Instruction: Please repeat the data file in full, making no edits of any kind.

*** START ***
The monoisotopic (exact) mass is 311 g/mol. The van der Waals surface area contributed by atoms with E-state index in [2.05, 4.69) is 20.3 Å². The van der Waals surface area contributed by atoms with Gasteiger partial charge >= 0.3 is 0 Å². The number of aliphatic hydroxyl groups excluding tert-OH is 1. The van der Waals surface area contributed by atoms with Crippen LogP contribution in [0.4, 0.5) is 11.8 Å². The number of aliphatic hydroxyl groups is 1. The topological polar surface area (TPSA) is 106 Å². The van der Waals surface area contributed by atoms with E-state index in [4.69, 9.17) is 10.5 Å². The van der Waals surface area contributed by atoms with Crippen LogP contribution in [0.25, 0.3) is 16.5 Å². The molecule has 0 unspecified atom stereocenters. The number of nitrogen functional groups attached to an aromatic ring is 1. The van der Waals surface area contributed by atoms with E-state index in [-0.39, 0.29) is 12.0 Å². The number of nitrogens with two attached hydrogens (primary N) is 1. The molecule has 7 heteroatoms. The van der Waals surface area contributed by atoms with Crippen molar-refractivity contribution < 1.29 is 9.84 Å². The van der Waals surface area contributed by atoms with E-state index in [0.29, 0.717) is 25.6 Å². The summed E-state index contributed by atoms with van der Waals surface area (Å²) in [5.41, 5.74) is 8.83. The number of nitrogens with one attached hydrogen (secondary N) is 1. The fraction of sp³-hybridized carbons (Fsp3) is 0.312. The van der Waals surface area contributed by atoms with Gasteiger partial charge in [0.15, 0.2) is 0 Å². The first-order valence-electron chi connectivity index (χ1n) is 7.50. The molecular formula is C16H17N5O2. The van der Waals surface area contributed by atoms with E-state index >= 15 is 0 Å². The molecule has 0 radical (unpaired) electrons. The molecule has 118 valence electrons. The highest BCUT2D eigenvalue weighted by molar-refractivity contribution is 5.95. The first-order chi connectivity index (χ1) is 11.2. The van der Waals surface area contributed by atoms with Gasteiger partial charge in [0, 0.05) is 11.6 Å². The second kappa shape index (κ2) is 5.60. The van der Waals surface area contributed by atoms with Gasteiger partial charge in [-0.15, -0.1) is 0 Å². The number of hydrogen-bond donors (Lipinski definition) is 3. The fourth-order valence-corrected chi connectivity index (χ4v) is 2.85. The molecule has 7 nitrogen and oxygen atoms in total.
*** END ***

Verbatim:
The monoisotopic (exact) mass is 311 g/mol. The van der Waals surface area contributed by atoms with E-state index in [2.05, 4.69) is 20.3 Å². The van der Waals surface area contributed by atoms with Gasteiger partial charge >= 0.3 is 0 Å². The number of aliphatic hydroxyl groups excluding tert-OH is 1. The van der Waals surface area contributed by atoms with Crippen LogP contribution in [0.4, 0.5) is 11.8 Å². The number of aliphatic hydroxyl groups is 1. The topological polar surface area (TPSA) is 106 Å². The van der Waals surface area contributed by atoms with E-state index in [4.69, 9.17) is 10.5 Å². The van der Waals surface area contributed by atoms with Crippen LogP contribution in [0.25, 0.3) is 16.5 Å². The molecule has 0 unspecified atom stereocenters. The number of nitrogen functional groups attached to an aromatic ring is 1. The van der Waals surface area contributed by atoms with E-state index in [-0.39, 0.29) is 12.0 Å². The number of nitrogens with two attached hydrogens (primary N) is 1. The molecule has 7 heteroatoms. The van der Waals surface area contributed by atoms with Crippen molar-refractivity contribution < 1.29 is 9.84 Å². The van der Waals surface area contributed by atoms with E-state index in [0.29, 0.717) is 25.6 Å². The summed E-state index contributed by atoms with van der Waals surface area (Å²) in [5.41, 5.74) is 8.83. The number of nitrogens with one attached hydrogen (secondary N) is 1. The fraction of sp³-hybridized carbons (Fsp3) is 0.312. The van der Waals surface area contributed by atoms with Gasteiger partial charge in [0.15, 0.2) is 0 Å². The first-order valence-electron chi connectivity index (χ1n) is 7.50. The molecular formula is C16H17N5O2. The van der Waals surface area contributed by atoms with E-state index >= 15 is 0 Å². The molecule has 0 radical (unpaired) electrons. The molecule has 118 valence electrons. The highest BCUT2D eigenvalue weighted by molar-refractivity contribution is 5.95. The first-order chi connectivity index (χ1) is 11.2. The van der Waals surface area contributed by atoms with Gasteiger partial charge in [0, 0.05) is 11.6 Å². The second kappa shape index (κ2) is 5.60. The van der Waals surface area contributed by atoms with Gasteiger partial charge in [-0.15, -0.1) is 0 Å². The number of hydrogen-bond donors (Lipinski definition) is 3. The fourth-order valence-corrected chi connectivity index (χ4v) is 2.85. The molecule has 7 nitrogen and oxygen atoms in total.